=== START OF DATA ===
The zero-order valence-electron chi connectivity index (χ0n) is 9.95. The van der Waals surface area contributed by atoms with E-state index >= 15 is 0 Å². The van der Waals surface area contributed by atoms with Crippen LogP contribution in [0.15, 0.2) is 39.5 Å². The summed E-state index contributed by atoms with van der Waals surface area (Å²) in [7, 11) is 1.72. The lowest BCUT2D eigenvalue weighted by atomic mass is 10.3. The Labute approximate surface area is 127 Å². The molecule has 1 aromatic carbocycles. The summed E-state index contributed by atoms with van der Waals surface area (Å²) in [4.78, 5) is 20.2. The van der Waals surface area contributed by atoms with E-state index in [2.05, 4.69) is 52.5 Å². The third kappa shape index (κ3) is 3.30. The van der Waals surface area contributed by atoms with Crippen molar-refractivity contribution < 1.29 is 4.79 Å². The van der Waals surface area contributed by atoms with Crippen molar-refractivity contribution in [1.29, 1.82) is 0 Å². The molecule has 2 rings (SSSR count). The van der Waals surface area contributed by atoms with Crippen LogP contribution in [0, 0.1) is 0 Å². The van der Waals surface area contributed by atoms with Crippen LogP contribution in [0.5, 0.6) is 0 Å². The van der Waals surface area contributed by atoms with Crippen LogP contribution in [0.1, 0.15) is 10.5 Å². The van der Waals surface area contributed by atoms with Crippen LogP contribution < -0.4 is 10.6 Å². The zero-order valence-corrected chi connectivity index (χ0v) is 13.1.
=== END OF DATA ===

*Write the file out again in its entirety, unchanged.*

The zero-order valence-electron chi connectivity index (χ0n) is 9.95. The van der Waals surface area contributed by atoms with E-state index >= 15 is 0 Å². The van der Waals surface area contributed by atoms with Crippen LogP contribution in [0.15, 0.2) is 39.5 Å². The summed E-state index contributed by atoms with van der Waals surface area (Å²) in [7, 11) is 1.72. The lowest BCUT2D eigenvalue weighted by atomic mass is 10.3. The Labute approximate surface area is 127 Å². The molecule has 1 aromatic carbocycles. The summed E-state index contributed by atoms with van der Waals surface area (Å²) in [4.78, 5) is 20.2. The van der Waals surface area contributed by atoms with E-state index in [2.05, 4.69) is 52.5 Å². The third kappa shape index (κ3) is 3.30. The van der Waals surface area contributed by atoms with Crippen molar-refractivity contribution < 1.29 is 4.79 Å². The van der Waals surface area contributed by atoms with Crippen molar-refractivity contribution in [1.29, 1.82) is 0 Å². The molecule has 2 rings (SSSR count). The van der Waals surface area contributed by atoms with Crippen LogP contribution in [0, 0.1) is 0 Å². The van der Waals surface area contributed by atoms with Crippen LogP contribution in [0.5, 0.6) is 0 Å². The van der Waals surface area contributed by atoms with Crippen LogP contribution in [0.1, 0.15) is 10.5 Å². The van der Waals surface area contributed by atoms with Crippen LogP contribution < -0.4 is 10.6 Å². The zero-order valence-corrected chi connectivity index (χ0v) is 13.1.